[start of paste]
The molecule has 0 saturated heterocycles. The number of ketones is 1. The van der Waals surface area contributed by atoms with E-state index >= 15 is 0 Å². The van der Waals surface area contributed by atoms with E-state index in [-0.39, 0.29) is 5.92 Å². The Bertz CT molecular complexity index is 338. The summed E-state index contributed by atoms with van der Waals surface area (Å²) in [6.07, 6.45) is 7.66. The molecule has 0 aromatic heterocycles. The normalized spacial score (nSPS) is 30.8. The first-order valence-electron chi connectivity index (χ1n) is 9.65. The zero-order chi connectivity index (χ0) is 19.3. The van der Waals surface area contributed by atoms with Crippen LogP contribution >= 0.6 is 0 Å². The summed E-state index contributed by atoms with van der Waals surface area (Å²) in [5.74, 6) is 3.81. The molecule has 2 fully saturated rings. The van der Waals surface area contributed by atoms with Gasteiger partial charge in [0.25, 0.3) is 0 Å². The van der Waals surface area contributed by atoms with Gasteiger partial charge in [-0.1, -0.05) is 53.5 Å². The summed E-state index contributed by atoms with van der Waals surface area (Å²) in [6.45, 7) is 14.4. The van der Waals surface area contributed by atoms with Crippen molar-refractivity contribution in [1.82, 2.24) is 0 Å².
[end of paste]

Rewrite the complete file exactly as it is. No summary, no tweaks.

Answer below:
The molecule has 0 saturated heterocycles. The number of ketones is 1. The van der Waals surface area contributed by atoms with E-state index >= 15 is 0 Å². The van der Waals surface area contributed by atoms with E-state index in [-0.39, 0.29) is 5.92 Å². The Bertz CT molecular complexity index is 338. The summed E-state index contributed by atoms with van der Waals surface area (Å²) in [6.07, 6.45) is 7.66. The molecule has 0 aromatic heterocycles. The normalized spacial score (nSPS) is 30.8. The first-order valence-electron chi connectivity index (χ1n) is 9.65. The zero-order chi connectivity index (χ0) is 19.3. The van der Waals surface area contributed by atoms with Crippen LogP contribution >= 0.6 is 0 Å². The summed E-state index contributed by atoms with van der Waals surface area (Å²) in [5.74, 6) is 3.81. The molecule has 2 fully saturated rings. The van der Waals surface area contributed by atoms with Gasteiger partial charge in [0.25, 0.3) is 0 Å². The van der Waals surface area contributed by atoms with Gasteiger partial charge in [-0.1, -0.05) is 53.5 Å². The summed E-state index contributed by atoms with van der Waals surface area (Å²) in [6.45, 7) is 14.4. The van der Waals surface area contributed by atoms with Crippen molar-refractivity contribution in [1.82, 2.24) is 0 Å².